[cnn-photo-caption image= http://i2.cdn.turner.com/cnn/2010/images/08/16/art.benquayle.0816w.quayle.jpg caption ="Ben Quayle won a ten-candidate race for the Republican nomination in Arizona's third congressional district on Tuesday."](CNN) - The son of former Vice President Dan Quayle is a giant step closer to coming to Washington, after winning a wild ten-candidate race for the Republican nomination in Arizona's third congressional district.
Ben Quayle's victory follows a primary campaign filled with controversy and a last minute message of support from the former vice president.
The Associated Press projected that Ben Quayle came out on top in Tuesday's primary and will face Democrat John Hulburd in November's general election. Accoring to the unofficial vote count by AP, with 100 percent of percincts reporting, Quayle captured nearly 23 percent of the ballots cast, nearly 3,000 votes ahead of Steve Moak, who was in second at 18 percent.
The ten candidates were vying to succeed retiring Republican Rep. John Shadegg, who announced in January that he would not seek a ninth term in office. Quayle will now face Phoneix lawyer and businessman John Hulburd, the Democratic nominee, in the November general election in a district that Republicans dominate.
"Given the district's strong Republican composition, the most competitive race voters will see here in 2010 was in the Republican primary," says a memo from the National Republican Congressional Committee.
Two weeks ago Quayle went up with a television commercial in which he stared into the camera and solemnly declared that "Barack Obama is the worst president in history."
"He's an ideologue from a leftist bend," Quayle told CNN's John King. "I think that he's trying to take control of more parts of the private sector. He's trying to make government the answer to all the problems that we face when we should be focusing more on individual responsibility."
A few days later Quayle lined up nine reasons why, in his opinion, he believed Obama is the worst. Included on the list were the assertions that Obama has "destroyed more wealth than any human being in history" and that he has "divided America along racial lines in destructive ways." The list did not include any evidence to back up Quayle's claims.
The 33 year-old businessman and lawyer also responded to allegations that he penned regular contributions to a now defunct website called DirtyScottsdale.com. The site has since been renamed theDirty.com, but features similar content – gossip about nightlife in cities around the country. A quick glance at the website offers an endless stream of photographs of provocatively dressed women.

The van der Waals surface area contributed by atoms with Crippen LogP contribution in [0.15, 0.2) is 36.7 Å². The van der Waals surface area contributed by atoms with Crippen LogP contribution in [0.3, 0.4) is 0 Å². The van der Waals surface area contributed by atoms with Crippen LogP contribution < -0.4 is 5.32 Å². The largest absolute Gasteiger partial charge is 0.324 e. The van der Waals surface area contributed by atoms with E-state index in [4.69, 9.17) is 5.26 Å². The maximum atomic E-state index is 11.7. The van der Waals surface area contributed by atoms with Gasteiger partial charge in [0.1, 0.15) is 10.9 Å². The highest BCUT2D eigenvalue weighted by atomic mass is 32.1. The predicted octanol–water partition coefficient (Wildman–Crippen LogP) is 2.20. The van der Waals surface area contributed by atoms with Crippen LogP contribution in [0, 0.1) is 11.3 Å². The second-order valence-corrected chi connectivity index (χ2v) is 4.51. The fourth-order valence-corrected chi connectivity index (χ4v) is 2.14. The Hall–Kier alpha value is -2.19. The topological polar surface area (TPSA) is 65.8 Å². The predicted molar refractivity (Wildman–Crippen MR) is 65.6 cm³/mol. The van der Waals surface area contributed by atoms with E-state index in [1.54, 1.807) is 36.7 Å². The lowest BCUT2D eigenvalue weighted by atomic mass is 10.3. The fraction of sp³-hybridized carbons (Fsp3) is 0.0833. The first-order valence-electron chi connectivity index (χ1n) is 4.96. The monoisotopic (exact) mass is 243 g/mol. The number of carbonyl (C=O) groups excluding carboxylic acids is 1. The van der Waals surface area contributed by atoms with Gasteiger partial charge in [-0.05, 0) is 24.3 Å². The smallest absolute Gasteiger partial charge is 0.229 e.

The site's owner, Nik Richie, wrote in an August 9 blog post that Quayle was the person behind the alias 'Brock Landers.' Quayle has admitted to writing several blog posts for the original DirtyScottsdale website, but says he is not behind the Brock Landers posts.
"I posted a few comments on a website that doesn't even exist anymore, they were innocuous and, you know, these are the types of smear campaigns that are being pushed against me about nothing," Quayle told CNN.
The former vice president, who appeared with Quayle in an early campaign commercial, fired off an e-mail to Quayle supporters Monday defending his son against attacks from opponents over the website episode.
Quayle also faced another controversy when a campaign mailer pictured him and two young girls with the words, "We are going to raise our family here." Quayle is married but he and his wife have no children. The girls in the picture were his nieces.
According to local news reports, Quayle briefly appeared late Tuesday night at the state Republican headquarters in Phoenix, giving a quick statement and then quickly departing the room as questions were shouted at him by reporters.
–Follow Paul Steinhauser on Twitter: @psteinhausercnn
(Updated at 10:30 a.m. ET)